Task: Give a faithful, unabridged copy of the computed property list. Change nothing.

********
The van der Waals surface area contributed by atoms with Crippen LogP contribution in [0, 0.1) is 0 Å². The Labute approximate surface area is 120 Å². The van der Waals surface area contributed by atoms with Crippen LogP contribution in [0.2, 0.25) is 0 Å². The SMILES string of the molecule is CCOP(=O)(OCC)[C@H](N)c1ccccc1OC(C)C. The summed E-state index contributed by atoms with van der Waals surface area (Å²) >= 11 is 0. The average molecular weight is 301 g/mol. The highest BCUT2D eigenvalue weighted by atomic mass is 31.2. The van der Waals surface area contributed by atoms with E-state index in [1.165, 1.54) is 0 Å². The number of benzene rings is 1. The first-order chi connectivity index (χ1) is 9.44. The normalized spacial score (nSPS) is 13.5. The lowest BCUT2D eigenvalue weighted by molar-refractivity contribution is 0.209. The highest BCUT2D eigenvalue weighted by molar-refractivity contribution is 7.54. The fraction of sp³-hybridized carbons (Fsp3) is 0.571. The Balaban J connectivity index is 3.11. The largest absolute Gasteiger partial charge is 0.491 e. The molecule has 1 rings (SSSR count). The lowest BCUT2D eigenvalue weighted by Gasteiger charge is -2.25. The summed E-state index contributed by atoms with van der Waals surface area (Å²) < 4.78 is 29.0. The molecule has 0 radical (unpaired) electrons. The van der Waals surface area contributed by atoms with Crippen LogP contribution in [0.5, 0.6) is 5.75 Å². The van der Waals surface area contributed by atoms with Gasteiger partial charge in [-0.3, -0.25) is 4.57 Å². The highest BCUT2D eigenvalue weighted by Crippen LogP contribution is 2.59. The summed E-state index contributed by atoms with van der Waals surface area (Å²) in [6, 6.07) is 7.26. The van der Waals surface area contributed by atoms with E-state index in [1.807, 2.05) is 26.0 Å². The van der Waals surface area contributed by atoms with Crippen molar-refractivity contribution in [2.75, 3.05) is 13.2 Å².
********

The van der Waals surface area contributed by atoms with Crippen LogP contribution in [0, 0.1) is 0 Å². The Labute approximate surface area is 120 Å². The van der Waals surface area contributed by atoms with Crippen LogP contribution in [0.2, 0.25) is 0 Å². The SMILES string of the molecule is CCOP(=O)(OCC)[C@H](N)c1ccccc1OC(C)C. The summed E-state index contributed by atoms with van der Waals surface area (Å²) >= 11 is 0. The average molecular weight is 301 g/mol. The highest BCUT2D eigenvalue weighted by atomic mass is 31.2. The van der Waals surface area contributed by atoms with E-state index in [1.165, 1.54) is 0 Å². The number of benzene rings is 1. The first-order chi connectivity index (χ1) is 9.44. The normalized spacial score (nSPS) is 13.5. The lowest BCUT2D eigenvalue weighted by molar-refractivity contribution is 0.209. The highest BCUT2D eigenvalue weighted by molar-refractivity contribution is 7.54. The fraction of sp³-hybridized carbons (Fsp3) is 0.571. The Balaban J connectivity index is 3.11. The largest absolute Gasteiger partial charge is 0.491 e. The molecule has 1 rings (SSSR count). The lowest BCUT2D eigenvalue weighted by Gasteiger charge is -2.25. The summed E-state index contributed by atoms with van der Waals surface area (Å²) < 4.78 is 29.0. The molecule has 0 radical (unpaired) electrons. The van der Waals surface area contributed by atoms with Crippen LogP contribution in [0.5, 0.6) is 5.75 Å². The van der Waals surface area contributed by atoms with Gasteiger partial charge in [-0.3, -0.25) is 4.57 Å². The highest BCUT2D eigenvalue weighted by Crippen LogP contribution is 2.59. The summed E-state index contributed by atoms with van der Waals surface area (Å²) in [6, 6.07) is 7.26. The van der Waals surface area contributed by atoms with E-state index in [1.807, 2.05) is 26.0 Å². The van der Waals surface area contributed by atoms with Crippen molar-refractivity contribution in [2.75, 3.05) is 13.2 Å².